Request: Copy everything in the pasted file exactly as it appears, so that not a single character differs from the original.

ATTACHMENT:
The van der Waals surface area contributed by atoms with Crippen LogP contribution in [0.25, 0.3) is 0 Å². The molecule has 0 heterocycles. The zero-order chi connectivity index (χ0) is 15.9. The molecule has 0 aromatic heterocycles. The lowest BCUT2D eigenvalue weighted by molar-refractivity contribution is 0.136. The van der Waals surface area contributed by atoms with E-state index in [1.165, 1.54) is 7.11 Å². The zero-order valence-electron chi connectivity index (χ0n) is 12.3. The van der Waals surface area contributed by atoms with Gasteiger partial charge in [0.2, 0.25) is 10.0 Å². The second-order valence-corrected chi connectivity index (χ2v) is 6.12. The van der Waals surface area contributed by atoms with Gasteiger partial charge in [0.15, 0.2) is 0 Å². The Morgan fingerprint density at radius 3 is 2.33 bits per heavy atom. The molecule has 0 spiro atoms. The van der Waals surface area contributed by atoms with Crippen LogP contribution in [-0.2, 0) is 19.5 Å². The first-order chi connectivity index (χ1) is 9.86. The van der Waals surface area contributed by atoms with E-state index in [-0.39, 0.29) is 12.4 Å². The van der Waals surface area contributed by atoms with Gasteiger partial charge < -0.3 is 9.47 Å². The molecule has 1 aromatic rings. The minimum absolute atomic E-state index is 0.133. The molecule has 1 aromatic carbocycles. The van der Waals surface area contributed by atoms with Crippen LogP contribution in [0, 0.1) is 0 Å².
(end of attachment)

The van der Waals surface area contributed by atoms with Crippen LogP contribution in [0.25, 0.3) is 0 Å². The molecule has 0 heterocycles. The zero-order chi connectivity index (χ0) is 15.9. The molecule has 0 aromatic heterocycles. The lowest BCUT2D eigenvalue weighted by molar-refractivity contribution is 0.136. The van der Waals surface area contributed by atoms with E-state index in [1.165, 1.54) is 7.11 Å². The zero-order valence-electron chi connectivity index (χ0n) is 12.3. The van der Waals surface area contributed by atoms with Gasteiger partial charge in [0.2, 0.25) is 10.0 Å². The second-order valence-corrected chi connectivity index (χ2v) is 6.12. The van der Waals surface area contributed by atoms with Gasteiger partial charge in [0.15, 0.2) is 0 Å². The Morgan fingerprint density at radius 3 is 2.33 bits per heavy atom. The molecule has 0 spiro atoms. The van der Waals surface area contributed by atoms with Crippen LogP contribution in [-0.2, 0) is 19.5 Å². The first-order chi connectivity index (χ1) is 9.86. The van der Waals surface area contributed by atoms with E-state index in [-0.39, 0.29) is 12.4 Å². The van der Waals surface area contributed by atoms with Gasteiger partial charge < -0.3 is 9.47 Å². The molecule has 1 aromatic rings. The minimum absolute atomic E-state index is 0.133. The molecule has 1 aromatic carbocycles. The van der Waals surface area contributed by atoms with Crippen LogP contribution in [0, 0.1) is 0 Å².